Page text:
President Hosni Mubarak has called out the army and declared a nationwide curfew in Egypt, as thousands of street protesters demand his ouster.
Tanks were sent on the streets of Cairo on Friday night after another day of prayers and protests.
Eight people are dead and nearly 900 reported to be injured.
The headquarters of the governing National Democratic Party in Cairo are
Protesters also tried to force their way to the parliament building in Cairo, but riot police forced them back.
A 6pm - 7am curfew in Cairo, Alexandria and Suez announced by state television has been extended nationwide.
But people were still on the streets of Cairo and Alexandria after the curfew went into effect, with protesters urging the army to join them.
Witnesses in Suez say protesters overran a police station, seized weapons and set fire to security force vehicles.
The demonstrations, inspired by events in Tunisia, have swelled into the largest uprising in Egypt in three decades.
State television said President Mubarak decreed the curfew to stop riots, lawlessness and attacks on property.
Dozens of people were wounded earlier in the day when security forces fired rubber bullets, tear gas and water cannon at crowds and baton charged them.
In Cairo, police used tear gas and water cannons to disperse the crowds, who responded after Friday prayers by throwing stones.
The BBC reports internet and phone services - both mobile and landline - are disrupted.
The protests began on Tuesday against unemployment, corruption and rising prices.
Imams at state mosuqes told their congregations at Friday prayers not to go out into the streets again, but this did not work.
Rubber bullets used at mosque
Earlier, police fired rubber bullets at thousands of protesters who gathered outside a prominent mosque in central Cairo after Friday prayers.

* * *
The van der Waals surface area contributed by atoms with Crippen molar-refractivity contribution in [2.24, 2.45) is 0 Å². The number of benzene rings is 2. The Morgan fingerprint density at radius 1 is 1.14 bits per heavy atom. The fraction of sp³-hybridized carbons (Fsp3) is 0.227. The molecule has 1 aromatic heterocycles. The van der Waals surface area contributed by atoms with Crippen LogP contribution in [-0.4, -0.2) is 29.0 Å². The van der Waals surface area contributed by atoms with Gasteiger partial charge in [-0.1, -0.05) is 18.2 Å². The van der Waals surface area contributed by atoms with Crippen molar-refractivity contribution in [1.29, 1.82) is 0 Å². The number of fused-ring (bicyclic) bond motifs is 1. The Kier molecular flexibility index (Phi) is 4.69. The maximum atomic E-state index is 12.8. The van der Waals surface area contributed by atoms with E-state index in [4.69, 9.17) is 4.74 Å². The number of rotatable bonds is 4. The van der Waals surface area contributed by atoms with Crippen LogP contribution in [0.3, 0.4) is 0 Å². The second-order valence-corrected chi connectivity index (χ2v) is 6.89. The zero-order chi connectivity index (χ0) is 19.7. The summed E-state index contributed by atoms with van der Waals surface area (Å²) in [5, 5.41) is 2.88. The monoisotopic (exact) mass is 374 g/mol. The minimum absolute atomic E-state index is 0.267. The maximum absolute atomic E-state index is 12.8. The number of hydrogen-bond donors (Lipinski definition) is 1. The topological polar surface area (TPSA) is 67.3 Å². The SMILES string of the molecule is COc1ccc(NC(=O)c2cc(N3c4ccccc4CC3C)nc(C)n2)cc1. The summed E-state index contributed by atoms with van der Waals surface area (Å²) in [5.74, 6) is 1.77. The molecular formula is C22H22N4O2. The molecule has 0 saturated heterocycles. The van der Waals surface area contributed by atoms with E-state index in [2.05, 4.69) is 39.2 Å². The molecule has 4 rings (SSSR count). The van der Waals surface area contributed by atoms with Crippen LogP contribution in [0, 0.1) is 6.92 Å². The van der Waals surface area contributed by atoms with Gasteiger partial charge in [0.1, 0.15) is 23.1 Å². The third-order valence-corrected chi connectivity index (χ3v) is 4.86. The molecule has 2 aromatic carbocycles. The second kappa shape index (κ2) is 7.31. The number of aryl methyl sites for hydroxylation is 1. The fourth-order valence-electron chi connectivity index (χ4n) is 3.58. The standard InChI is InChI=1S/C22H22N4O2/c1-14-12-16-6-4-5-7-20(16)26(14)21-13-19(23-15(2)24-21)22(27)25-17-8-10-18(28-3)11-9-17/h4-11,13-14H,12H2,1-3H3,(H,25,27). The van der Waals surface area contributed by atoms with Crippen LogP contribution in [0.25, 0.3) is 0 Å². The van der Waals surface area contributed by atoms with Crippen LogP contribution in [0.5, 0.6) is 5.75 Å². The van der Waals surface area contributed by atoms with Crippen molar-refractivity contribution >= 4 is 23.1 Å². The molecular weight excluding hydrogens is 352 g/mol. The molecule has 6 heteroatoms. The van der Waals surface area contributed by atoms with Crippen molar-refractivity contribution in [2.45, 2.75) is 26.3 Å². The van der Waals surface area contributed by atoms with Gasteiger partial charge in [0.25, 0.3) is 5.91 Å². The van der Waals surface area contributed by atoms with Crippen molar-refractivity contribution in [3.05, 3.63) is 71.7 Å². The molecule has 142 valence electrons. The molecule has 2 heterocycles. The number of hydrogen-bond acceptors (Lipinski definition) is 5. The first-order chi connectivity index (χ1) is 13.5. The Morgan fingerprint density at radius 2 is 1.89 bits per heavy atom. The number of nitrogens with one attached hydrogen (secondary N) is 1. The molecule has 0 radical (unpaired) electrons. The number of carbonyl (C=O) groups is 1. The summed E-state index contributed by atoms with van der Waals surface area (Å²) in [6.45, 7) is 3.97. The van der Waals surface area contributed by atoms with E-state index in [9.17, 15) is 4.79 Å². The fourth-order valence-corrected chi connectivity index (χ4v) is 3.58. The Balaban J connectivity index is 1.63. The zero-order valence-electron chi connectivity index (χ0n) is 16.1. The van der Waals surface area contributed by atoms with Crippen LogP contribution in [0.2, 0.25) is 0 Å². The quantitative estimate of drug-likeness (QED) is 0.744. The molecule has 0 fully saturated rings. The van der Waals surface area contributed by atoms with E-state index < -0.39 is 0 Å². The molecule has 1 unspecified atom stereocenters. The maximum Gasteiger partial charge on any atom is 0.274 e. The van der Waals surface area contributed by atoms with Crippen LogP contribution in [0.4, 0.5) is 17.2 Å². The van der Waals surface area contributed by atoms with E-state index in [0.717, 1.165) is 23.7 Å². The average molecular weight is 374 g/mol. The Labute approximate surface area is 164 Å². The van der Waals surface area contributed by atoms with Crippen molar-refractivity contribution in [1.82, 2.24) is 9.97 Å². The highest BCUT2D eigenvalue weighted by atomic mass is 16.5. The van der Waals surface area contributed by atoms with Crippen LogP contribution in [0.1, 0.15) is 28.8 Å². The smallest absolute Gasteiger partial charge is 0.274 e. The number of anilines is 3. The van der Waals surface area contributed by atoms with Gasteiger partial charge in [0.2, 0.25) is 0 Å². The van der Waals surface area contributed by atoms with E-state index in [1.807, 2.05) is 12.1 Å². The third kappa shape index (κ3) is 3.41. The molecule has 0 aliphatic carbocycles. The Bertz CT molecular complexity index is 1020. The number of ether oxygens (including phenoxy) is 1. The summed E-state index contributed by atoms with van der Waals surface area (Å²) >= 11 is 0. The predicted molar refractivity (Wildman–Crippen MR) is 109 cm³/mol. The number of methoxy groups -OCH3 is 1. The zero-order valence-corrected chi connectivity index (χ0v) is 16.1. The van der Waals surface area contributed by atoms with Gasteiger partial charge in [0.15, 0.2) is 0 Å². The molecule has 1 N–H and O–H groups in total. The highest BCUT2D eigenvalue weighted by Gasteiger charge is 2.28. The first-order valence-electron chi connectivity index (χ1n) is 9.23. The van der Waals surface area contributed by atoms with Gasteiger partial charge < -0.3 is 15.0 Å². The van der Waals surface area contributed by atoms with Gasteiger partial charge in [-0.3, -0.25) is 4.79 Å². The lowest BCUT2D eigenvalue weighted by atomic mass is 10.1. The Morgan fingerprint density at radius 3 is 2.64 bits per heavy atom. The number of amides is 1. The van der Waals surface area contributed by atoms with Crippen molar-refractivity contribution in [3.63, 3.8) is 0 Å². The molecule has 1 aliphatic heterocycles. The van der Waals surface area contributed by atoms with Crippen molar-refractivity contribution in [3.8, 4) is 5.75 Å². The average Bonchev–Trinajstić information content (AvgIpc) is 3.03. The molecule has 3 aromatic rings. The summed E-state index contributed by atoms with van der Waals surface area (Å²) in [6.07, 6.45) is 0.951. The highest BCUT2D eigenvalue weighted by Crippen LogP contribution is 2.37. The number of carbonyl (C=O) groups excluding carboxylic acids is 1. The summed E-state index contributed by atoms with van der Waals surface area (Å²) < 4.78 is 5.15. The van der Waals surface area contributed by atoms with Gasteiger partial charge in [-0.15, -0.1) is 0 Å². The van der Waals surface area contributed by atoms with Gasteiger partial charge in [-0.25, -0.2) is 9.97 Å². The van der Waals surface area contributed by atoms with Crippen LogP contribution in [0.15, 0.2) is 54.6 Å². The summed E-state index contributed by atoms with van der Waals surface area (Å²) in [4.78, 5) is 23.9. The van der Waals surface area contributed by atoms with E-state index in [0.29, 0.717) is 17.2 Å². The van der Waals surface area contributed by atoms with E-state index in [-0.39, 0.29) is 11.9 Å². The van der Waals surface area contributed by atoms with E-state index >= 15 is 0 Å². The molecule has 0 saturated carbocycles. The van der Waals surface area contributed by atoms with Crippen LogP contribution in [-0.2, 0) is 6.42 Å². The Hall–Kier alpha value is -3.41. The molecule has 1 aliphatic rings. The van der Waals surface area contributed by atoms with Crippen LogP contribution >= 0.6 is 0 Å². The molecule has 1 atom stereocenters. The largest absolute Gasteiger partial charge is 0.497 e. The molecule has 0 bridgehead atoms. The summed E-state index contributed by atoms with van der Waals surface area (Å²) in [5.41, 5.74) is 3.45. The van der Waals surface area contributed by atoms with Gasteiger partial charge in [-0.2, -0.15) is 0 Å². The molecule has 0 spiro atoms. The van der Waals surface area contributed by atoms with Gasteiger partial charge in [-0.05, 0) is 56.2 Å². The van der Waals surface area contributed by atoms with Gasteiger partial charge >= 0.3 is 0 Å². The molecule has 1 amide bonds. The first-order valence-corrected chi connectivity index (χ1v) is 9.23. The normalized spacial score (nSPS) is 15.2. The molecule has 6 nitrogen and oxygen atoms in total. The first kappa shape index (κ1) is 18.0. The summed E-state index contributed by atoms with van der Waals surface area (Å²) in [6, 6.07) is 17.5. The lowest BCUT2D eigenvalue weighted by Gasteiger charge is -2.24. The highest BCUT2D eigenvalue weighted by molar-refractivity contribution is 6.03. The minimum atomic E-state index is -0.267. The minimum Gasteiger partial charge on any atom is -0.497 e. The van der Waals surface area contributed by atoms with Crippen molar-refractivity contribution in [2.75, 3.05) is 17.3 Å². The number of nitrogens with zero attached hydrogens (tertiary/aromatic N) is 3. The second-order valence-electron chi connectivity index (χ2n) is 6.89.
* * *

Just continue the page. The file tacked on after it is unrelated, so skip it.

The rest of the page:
The crowd threw stones at police lines and shouted slogans against President Mubarak. They want an end to his 30-year rule.
They shouted "down, down with Mubarak" and "the people want the regime to fall".
Riot police fired teargas and water canon to disperse them.
Nobel Peace Prize winner Mohamed ElBaradei, who has just returned to Egypt, says the people's fear has been broken and nothing will stop them now.
The BBC reports the demonstrations were held in several cities: Suez, Alexandria, Mansoura and Aswan, as well as Minya and Assiut south of Cairo, and al-Arish in the Sinai peninsula.
The Muslim Brotherhood earlier said it would back the protests of Friday.
At least seven people have died and up to 1000 have been arrested since the protests began on Tuesday.
Lead from Tunisia
The unrest follows an uprising in Tunisia two weeks ago, in which President Zine al-Abidine Ben Ali was toppled.
Mr Mubarak, 82, has been in office since 1981. The Egyptian government tolerates little dissent and demonstrations are outlawed.
On Thursday, the National Democratic Party said it was ready for dialogue but did not offer any concessions.
The United States, Britain and Germany have expressed concern about the violence.
US Secretary of State Hillary Clinton says Egypt should restrain its security forces and allow peaceful protests.
Britain noted the protesters have legitimate grievances.